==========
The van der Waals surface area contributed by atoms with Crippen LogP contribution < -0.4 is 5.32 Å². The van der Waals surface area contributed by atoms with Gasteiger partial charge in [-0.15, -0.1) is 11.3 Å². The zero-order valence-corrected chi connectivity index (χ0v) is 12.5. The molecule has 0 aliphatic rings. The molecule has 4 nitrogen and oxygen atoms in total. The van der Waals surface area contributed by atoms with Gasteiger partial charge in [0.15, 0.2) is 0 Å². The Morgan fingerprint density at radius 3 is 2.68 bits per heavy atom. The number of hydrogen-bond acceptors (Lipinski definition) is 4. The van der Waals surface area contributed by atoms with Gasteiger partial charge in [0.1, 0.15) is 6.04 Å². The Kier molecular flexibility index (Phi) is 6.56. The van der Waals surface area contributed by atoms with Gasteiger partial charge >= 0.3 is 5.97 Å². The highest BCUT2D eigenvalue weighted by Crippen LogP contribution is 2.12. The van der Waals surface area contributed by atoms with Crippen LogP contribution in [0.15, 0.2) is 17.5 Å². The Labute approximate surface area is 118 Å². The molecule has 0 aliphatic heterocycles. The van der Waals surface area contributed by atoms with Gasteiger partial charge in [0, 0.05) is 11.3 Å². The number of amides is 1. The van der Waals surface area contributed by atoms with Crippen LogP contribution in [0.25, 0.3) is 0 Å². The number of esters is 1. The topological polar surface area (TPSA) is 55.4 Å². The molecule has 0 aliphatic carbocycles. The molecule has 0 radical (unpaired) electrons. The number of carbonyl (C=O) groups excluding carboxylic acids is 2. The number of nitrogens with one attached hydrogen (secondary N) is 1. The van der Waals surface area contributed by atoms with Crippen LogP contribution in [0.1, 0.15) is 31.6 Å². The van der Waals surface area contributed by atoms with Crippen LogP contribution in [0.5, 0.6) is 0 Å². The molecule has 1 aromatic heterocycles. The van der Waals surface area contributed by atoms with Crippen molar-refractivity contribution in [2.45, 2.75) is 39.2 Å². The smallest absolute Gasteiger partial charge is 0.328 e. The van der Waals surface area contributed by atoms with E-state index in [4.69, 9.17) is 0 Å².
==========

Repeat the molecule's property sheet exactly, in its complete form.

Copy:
The van der Waals surface area contributed by atoms with Crippen LogP contribution < -0.4 is 5.32 Å². The van der Waals surface area contributed by atoms with Gasteiger partial charge in [-0.15, -0.1) is 11.3 Å². The zero-order valence-corrected chi connectivity index (χ0v) is 12.5. The molecule has 0 aliphatic rings. The molecule has 4 nitrogen and oxygen atoms in total. The van der Waals surface area contributed by atoms with Gasteiger partial charge in [0.15, 0.2) is 0 Å². The Morgan fingerprint density at radius 3 is 2.68 bits per heavy atom. The number of hydrogen-bond acceptors (Lipinski definition) is 4. The van der Waals surface area contributed by atoms with Gasteiger partial charge in [0.1, 0.15) is 6.04 Å². The Kier molecular flexibility index (Phi) is 6.56. The van der Waals surface area contributed by atoms with Gasteiger partial charge >= 0.3 is 5.97 Å². The highest BCUT2D eigenvalue weighted by Crippen LogP contribution is 2.12. The van der Waals surface area contributed by atoms with Crippen LogP contribution in [0.15, 0.2) is 17.5 Å². The Labute approximate surface area is 118 Å². The molecule has 0 aliphatic heterocycles. The van der Waals surface area contributed by atoms with Gasteiger partial charge in [0, 0.05) is 11.3 Å². The number of amides is 1. The van der Waals surface area contributed by atoms with Crippen LogP contribution in [0.25, 0.3) is 0 Å². The number of esters is 1. The topological polar surface area (TPSA) is 55.4 Å². The molecule has 0 aliphatic carbocycles. The molecule has 0 radical (unpaired) electrons. The number of carbonyl (C=O) groups excluding carboxylic acids is 2. The number of nitrogens with one attached hydrogen (secondary N) is 1. The van der Waals surface area contributed by atoms with Crippen LogP contribution in [0.1, 0.15) is 31.6 Å². The van der Waals surface area contributed by atoms with Crippen LogP contribution in [0.5, 0.6) is 0 Å². The molecule has 1 aromatic heterocycles. The van der Waals surface area contributed by atoms with Crippen molar-refractivity contribution in [2.45, 2.75) is 39.2 Å². The smallest absolute Gasteiger partial charge is 0.328 e. The van der Waals surface area contributed by atoms with E-state index in [4.69, 9.17) is 0 Å².